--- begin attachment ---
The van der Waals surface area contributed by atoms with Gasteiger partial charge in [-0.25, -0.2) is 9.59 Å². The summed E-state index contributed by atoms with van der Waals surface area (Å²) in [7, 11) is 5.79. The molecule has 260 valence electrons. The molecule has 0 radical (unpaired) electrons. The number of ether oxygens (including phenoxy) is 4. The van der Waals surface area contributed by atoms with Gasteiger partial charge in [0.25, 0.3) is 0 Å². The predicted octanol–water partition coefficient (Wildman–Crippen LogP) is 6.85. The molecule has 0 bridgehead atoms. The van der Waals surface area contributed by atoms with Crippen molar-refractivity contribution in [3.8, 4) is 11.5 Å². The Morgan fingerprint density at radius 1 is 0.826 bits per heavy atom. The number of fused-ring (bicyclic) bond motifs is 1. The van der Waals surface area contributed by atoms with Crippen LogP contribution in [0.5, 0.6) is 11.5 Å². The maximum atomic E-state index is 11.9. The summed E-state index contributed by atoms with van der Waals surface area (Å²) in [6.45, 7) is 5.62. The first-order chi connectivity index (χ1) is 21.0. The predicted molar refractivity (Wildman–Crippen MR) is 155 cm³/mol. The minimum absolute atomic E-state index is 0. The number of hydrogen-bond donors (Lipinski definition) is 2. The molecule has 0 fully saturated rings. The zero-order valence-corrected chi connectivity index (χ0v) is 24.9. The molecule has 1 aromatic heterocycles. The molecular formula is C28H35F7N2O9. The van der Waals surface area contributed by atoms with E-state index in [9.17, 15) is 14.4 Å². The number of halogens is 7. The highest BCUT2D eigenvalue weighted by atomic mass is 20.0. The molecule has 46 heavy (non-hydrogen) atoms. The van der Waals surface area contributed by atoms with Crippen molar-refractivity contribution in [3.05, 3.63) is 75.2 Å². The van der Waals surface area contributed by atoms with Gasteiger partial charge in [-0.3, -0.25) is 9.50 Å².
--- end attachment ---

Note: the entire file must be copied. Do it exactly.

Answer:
The van der Waals surface area contributed by atoms with Gasteiger partial charge in [-0.25, -0.2) is 9.59 Å². The summed E-state index contributed by atoms with van der Waals surface area (Å²) in [7, 11) is 5.79. The molecule has 260 valence electrons. The molecule has 0 radical (unpaired) electrons. The number of ether oxygens (including phenoxy) is 4. The van der Waals surface area contributed by atoms with Gasteiger partial charge in [0.25, 0.3) is 0 Å². The predicted octanol–water partition coefficient (Wildman–Crippen LogP) is 6.85. The molecule has 0 bridgehead atoms. The van der Waals surface area contributed by atoms with Crippen molar-refractivity contribution in [3.8, 4) is 11.5 Å². The Morgan fingerprint density at radius 1 is 0.826 bits per heavy atom. The number of fused-ring (bicyclic) bond motifs is 1. The van der Waals surface area contributed by atoms with Crippen LogP contribution in [0.5, 0.6) is 11.5 Å². The maximum atomic E-state index is 11.9. The summed E-state index contributed by atoms with van der Waals surface area (Å²) in [6.45, 7) is 5.62. The first-order chi connectivity index (χ1) is 21.0. The predicted molar refractivity (Wildman–Crippen MR) is 155 cm³/mol. The minimum absolute atomic E-state index is 0. The number of hydrogen-bond donors (Lipinski definition) is 2. The molecule has 0 fully saturated rings. The zero-order valence-corrected chi connectivity index (χ0v) is 24.9. The molecule has 1 aromatic heterocycles. The molecular formula is C28H35F7N2O9. The van der Waals surface area contributed by atoms with E-state index in [9.17, 15) is 14.4 Å². The number of halogens is 7. The highest BCUT2D eigenvalue weighted by atomic mass is 20.0. The molecule has 46 heavy (non-hydrogen) atoms. The van der Waals surface area contributed by atoms with Crippen molar-refractivity contribution in [3.05, 3.63) is 75.2 Å². The van der Waals surface area contributed by atoms with Gasteiger partial charge in [-0.3, -0.25) is 9.50 Å².